At least three charter opponents have told Nick Seamon, owner of the Black Sheep Deli, that they will not patronize his business because of his public support for a “yes” vote.
In my neighborhood alone, there are at least two households where couples are divided on the charter question. On one lawn on Cottage Street, there are both a “yes” and a “no” sign.
I myself have seen long-standing friendships strained because of differences over the charter.
I don’t know what the outcome of the vote will be as I write this today. But I do know that our beloved, polarized community will need some healing in order to move forward.
So I got in touch with Pat Romney, an Amherst resident who is a clinical and organizational psychologist with 30 years experience as a dialogue facilitator, professor at Hampshire and Mount Holyoke Colleges, and professional coach. She led a dialogue in Amherst in 2000, three months after the high school canceled a planned production of “West Side Story” because of complaints that it would cause pain and anguish to Latinos. The resulting controversy drew unfavorable national attention to Amherst.
Romney (shown in photo) has agreed to lead a public conversation involving both sides of the charter question. I will meet with her tomorrow (Wednesday) to discuss how this event might be structured. Appropriately, she asked me to invite a charter opponent to join in the planning. I asked Gerry Weiss, my fellow Charter Commission member, and he accepted my invitation.
I attended the dialogue that Romney led on “West Side Story,” and about 30 people participated. They first ate a meal together, and she asked them to talk about household chores and not “West Side Story.” Then they formed four groups of about eight people each to talk about their perspectives on the musical, the life experiences that shaped their opinions, and uncertainties they have about their own perspectives.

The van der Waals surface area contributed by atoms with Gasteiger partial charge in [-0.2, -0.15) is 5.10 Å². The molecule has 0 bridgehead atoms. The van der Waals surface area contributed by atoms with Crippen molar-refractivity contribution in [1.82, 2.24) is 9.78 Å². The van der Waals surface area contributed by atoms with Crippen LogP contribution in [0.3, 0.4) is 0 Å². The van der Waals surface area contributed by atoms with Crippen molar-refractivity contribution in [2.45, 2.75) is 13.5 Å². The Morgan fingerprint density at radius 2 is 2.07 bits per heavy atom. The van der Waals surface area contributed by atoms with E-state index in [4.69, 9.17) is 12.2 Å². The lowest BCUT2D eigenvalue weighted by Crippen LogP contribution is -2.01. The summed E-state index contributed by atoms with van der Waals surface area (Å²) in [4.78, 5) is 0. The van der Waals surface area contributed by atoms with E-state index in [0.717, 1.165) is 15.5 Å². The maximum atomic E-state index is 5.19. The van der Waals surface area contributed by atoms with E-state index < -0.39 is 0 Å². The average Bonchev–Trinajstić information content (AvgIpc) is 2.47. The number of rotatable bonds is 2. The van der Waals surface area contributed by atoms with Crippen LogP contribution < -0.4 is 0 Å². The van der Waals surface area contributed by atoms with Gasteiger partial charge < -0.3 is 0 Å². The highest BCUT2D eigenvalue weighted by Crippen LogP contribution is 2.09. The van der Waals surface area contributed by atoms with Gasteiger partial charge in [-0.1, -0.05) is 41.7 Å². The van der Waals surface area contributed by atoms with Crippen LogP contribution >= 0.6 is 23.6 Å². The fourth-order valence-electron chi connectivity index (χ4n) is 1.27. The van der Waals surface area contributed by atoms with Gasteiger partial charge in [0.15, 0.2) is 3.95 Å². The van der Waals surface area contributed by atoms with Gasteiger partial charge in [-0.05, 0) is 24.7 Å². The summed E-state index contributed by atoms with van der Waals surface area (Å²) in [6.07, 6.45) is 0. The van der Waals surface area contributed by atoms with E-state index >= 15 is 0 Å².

There were no changed minds afterwards, but participants said they gained a better understanding of the opinions of people with whom they disagree.
“I was dying to talk to someone ever since the first letter appeared in the paper,” said Jim Snedecor, who thought the high school made a mistake. “I enjoyed talking to real human beings on the other side instead of writing letters.”
Maggie Magrath, who also supported putting on the musical, said, “I am enlightened with the understanding that genuine people are genuinely offended by a production of this play.”
Romney said that people with entrenched opinions need to realize that people with different opinions are not stupid.
“The heart of this dialogue is to put each of us in contact with our own uncertainties, to open our minds to think, ‘Wow, how might someone else see this? Maybe I don’t have 100 percent of the truth.’”
I don’t know if a public dialogue between charter supporters and opponents will work. Many of my fellow charter supporters feel a lot of anger about what they feel are misrepresentations and misleading statements made by opponents.
I don’t know if the losing side will be willing to participate in a reconciliation exercise. I don’t know how long after the election we should wait before the event should be scheduled. I don’t know whether this is an appropriate forum to vent complaints about the campaign. I hope Romney can advise us.
But I have faith that some kind of reconciliation would be beneficial to our community, whether we prepare for elections of the new Town Council or whether we will continue to have Town Meeting.